Hello golfers. The Masters has been and gone which means the golf season has begun! We’re going to have to be a little more patient for some good weather but we are getting close to playing on lush green fairways in shorts and polos. Congratulations to Rahm who after a 4 putt on the first showed some serious nerve and talent to win by such a margin on the final day. He looked completely in control of his game and I’m sure will be winning more green jackets in the future.
This week I want to look at something that crops up in lessons quite frequently. This is the movements of the lead foot in the swing. Lots of people try to keep this grounded which could be causing limitations in movements. Other people use it too much and end up pushing away from the ball. Take a look at the following video to see what I mean.
In the backswing we want to turn the shoulders close to 90* with the hips turning roughly half that amount. If your body cannot seperate the shoulders from the hips this can be difficult to do. If you lack mobility and don’t use the lead foot to push away from the target you could get stuck with a very short backswing. Opposite to this would be using the lead foot too much to push away from the target. This can often lead to swaying off the ball and lifting up out of posture.
My main rule for people is that you can use the lead foot to push the hips and shoulders away from the target as long as posture is maintained. The head should stay centred and maintain the same height. Try some different feelings next time you practice to create different amount of hip rotation. If you feel short and stuck in the backswing try and turn the lead knee away from the target and that foot can come slightly off the floor. If you’re more prone to a sway or lifting into the backswing try to keep the lead foot a little more planted with the weight just pushing against the instep.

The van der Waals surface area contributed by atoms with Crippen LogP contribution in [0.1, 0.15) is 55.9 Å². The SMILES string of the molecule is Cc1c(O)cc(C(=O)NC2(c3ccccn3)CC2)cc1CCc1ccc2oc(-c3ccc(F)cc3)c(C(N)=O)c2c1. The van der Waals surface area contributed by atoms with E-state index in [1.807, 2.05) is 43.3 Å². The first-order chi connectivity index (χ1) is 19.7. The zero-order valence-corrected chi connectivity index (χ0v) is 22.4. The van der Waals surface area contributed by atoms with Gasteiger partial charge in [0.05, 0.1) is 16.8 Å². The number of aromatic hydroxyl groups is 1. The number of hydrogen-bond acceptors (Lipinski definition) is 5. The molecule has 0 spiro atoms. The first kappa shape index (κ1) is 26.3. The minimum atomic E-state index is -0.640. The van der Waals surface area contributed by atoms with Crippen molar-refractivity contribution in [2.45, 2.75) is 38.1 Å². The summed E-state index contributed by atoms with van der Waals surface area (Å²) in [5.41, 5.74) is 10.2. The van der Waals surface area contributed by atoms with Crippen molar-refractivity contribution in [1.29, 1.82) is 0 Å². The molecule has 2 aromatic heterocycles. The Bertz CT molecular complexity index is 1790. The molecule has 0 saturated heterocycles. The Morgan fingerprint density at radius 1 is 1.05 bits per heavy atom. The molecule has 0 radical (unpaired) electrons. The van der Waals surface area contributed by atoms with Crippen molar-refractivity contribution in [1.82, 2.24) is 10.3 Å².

Understanding the movements of the lower body in the golf swing is very important. Lots of people focus on wrist angles, clubface angles, and shaft angles but the movements of the lower body can be much more important. Overall try to keep the same height with the head but push and turn the hips and shoulders around an axis. If you struggle with rotation you’re allowed to use the feet to push from side to side!
If any of this sounds familiar and you would like some clarity you can CLICK HERE TO BOOK A LESSON NOW.
Hopefully you all now have Masters fever and are gasping to get back on the course. I know I am!
Catch you soon.